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Indiana’s a Little More Libertarian

You may find this hard to believe, but 2012 was actually not a bad a year for Libertarians in the Hoosier State.

Yes, I know they didn’t win the governor’s race or the U.S. Senate and they didn’t field anyone in the race for superintendent of public instruction. But here’s what they did do: They increased their vote totals and percentages over years past. And if you’re a third-party, that’s a lot better than heading in the other direction.

Take for example, the party’s candidate for president: Former New Mexico Governor Gary Johnson.

He made several trips to Indiana and I actually interviewed him a few times. He got just under 49,000 votes. That was a 68 percent increase over Bob Barr who got about 25,000 votes in 2008 and a 172 percent increase over Michael Badnarik in 2004.

In the U.S. Senate race, Andrew Horning picked up about 145,000 votes, about 5.8 percent of the total. That was a 53 percent increase over what Rebecca Sink-Burris picked up when she ran in 2010. And if you really want to do an apples-to-apples comparison, Al Barger ran for the job in 2004 and received slightly more than 27,000 votes.

And interestingly enough, Horning was just 24,000 votes short of what Steve Osborn received when he ran against U.S. Sen. Dick Lugar in 2006. Osborn was Lugar’s only challenger as Democrats decided not to run someone against him that year.

Another interesting point about Horning is how many places where he out-performed his statewide average of 5.8 percent.

Horning got at least 6 percent of the vote in 16 counties, 7 percent of the vote in 13 counties, 8 percent of the vote in seven counties, and 9 percent of the vote in six counties. In Rush County, Horning performed his best, 10.7 percent. Even in Marion County Horning came in at 5.9 percent.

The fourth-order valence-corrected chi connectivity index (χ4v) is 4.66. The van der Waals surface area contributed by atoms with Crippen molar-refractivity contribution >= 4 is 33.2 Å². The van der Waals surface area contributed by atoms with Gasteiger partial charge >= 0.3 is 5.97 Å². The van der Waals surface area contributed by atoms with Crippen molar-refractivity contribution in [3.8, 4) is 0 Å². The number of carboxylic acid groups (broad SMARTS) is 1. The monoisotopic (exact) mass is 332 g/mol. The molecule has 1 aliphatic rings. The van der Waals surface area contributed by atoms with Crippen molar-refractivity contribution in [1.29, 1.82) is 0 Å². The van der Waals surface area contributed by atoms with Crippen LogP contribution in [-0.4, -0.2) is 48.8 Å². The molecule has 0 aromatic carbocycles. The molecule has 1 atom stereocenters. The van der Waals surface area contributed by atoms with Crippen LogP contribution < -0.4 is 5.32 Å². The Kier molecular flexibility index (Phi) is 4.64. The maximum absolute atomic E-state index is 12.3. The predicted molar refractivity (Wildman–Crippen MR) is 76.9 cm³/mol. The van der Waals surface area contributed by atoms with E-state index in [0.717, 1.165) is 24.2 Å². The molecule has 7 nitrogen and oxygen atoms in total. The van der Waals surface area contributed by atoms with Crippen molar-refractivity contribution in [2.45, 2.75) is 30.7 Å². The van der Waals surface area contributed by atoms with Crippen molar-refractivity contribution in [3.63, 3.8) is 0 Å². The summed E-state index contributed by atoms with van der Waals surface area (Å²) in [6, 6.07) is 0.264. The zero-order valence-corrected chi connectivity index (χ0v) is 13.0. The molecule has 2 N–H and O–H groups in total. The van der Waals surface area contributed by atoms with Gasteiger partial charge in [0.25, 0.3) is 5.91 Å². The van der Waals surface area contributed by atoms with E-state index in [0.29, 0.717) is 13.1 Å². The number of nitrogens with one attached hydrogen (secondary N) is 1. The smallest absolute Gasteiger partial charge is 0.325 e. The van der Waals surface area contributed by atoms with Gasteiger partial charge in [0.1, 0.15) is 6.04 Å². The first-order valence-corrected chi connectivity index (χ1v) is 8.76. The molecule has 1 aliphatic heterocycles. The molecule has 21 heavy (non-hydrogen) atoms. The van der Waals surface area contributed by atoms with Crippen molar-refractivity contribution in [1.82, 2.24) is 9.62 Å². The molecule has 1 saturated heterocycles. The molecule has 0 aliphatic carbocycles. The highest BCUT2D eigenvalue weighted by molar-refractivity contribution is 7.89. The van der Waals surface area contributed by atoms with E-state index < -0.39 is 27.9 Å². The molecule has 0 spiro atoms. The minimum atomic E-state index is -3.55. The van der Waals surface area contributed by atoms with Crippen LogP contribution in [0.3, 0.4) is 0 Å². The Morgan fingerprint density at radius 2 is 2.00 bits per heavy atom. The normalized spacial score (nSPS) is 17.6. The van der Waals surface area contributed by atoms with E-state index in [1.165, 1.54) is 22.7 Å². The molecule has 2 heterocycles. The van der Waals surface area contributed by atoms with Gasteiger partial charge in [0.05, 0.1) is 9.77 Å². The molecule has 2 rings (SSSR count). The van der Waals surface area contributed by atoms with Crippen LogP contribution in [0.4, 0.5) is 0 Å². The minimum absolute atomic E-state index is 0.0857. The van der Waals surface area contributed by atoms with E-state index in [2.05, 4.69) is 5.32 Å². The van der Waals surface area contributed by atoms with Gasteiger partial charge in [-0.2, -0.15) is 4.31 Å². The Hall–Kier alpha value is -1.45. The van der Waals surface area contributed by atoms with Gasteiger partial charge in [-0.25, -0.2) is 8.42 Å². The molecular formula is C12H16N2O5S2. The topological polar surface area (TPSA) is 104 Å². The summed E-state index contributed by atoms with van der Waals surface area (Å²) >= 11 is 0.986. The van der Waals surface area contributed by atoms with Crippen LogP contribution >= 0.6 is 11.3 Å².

In the race for governor Rupert Boneham cleared 100,000 votes, which was good enough for four percent.

That was a 75 percent increase over Andy Horning in 2008 and a 217 percent increase over Kenn Gividen in 2004. Horning got 2.1 percent of the vote in 2008 and Gividen got 1.4 percent in 2004.

Boneham did not perform as well as Horning. His statewide average vote total was 5.8 percent, but he only out-performed that number in 8 counties. He did best in Rush County, where he received 6.8 percent of the vote.

Now granted we all know what happened in the U.S. Senate race and it is generally accepted that some of Horning’s vote was a result of Richard Mourdock’s comments during the second debate. However, the map does show that Hoosiers are willing to vote for a Libertarian, even if it is out of protest.

If I were running the Libertarian Party, I would definitely put my efforts in those counties where Andy Horning’s victory was bigger than the margin between Mourdock and Joe Donnelly. At the very least it would give the party a possible path to reach voters who might be willing to give its candidates a second look.

And even if they candidates don’t win, Libertarians can play kingmaker by pushing for candidates who are with them on their issues of more limited government and more personal freedom.

And who knows. In a decade or so, Indiana might be swearing in its first statewide Libertarian elected official. Hey, a party has got to start somewhere, right?

Photo: The StatehouseFile.com